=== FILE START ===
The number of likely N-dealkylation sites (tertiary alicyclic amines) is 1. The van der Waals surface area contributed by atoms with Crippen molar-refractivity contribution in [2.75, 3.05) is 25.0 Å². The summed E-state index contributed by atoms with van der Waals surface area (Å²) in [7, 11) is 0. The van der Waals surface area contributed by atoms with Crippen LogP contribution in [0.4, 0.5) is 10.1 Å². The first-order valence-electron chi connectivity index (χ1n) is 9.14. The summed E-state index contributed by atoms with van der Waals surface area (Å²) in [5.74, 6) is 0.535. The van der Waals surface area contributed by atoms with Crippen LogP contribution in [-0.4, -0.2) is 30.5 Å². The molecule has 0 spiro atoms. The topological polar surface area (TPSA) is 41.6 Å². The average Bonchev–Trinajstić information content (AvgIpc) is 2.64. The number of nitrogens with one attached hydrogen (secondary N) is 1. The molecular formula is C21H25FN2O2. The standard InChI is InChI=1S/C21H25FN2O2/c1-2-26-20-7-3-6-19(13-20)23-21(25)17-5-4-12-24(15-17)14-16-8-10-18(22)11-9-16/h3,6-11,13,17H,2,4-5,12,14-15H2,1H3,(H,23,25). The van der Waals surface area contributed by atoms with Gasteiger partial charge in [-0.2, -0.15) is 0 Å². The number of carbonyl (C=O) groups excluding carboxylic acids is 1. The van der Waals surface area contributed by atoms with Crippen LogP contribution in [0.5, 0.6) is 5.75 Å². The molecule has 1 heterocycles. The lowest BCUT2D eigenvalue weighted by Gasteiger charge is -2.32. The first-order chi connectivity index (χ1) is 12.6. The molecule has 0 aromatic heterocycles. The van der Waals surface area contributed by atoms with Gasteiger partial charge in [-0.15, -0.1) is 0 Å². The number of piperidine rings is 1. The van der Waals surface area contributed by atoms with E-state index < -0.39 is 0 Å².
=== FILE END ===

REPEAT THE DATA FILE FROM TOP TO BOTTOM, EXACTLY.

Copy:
The number of likely N-dealkylation sites (tertiary alicyclic amines) is 1. The van der Waals surface area contributed by atoms with Crippen molar-refractivity contribution in [2.75, 3.05) is 25.0 Å². The summed E-state index contributed by atoms with van der Waals surface area (Å²) in [7, 11) is 0. The van der Waals surface area contributed by atoms with Crippen LogP contribution in [0.4, 0.5) is 10.1 Å². The first-order valence-electron chi connectivity index (χ1n) is 9.14. The summed E-state index contributed by atoms with van der Waals surface area (Å²) in [5.74, 6) is 0.535. The van der Waals surface area contributed by atoms with Crippen LogP contribution in [-0.4, -0.2) is 30.5 Å². The molecule has 0 spiro atoms. The topological polar surface area (TPSA) is 41.6 Å². The average Bonchev–Trinajstić information content (AvgIpc) is 2.64. The number of nitrogens with one attached hydrogen (secondary N) is 1. The molecular formula is C21H25FN2O2. The standard InChI is InChI=1S/C21H25FN2O2/c1-2-26-20-7-3-6-19(13-20)23-21(25)17-5-4-12-24(15-17)14-16-8-10-18(22)11-9-16/h3,6-11,13,17H,2,4-5,12,14-15H2,1H3,(H,23,25). The van der Waals surface area contributed by atoms with Gasteiger partial charge in [-0.2, -0.15) is 0 Å². The number of carbonyl (C=O) groups excluding carboxylic acids is 1. The van der Waals surface area contributed by atoms with Crippen LogP contribution in [0.5, 0.6) is 5.75 Å². The molecule has 1 heterocycles. The lowest BCUT2D eigenvalue weighted by Gasteiger charge is -2.32. The first-order chi connectivity index (χ1) is 12.6. The molecule has 0 aromatic heterocycles. The van der Waals surface area contributed by atoms with Gasteiger partial charge in [-0.15, -0.1) is 0 Å². The number of piperidine rings is 1. The van der Waals surface area contributed by atoms with E-state index < -0.39 is 0 Å².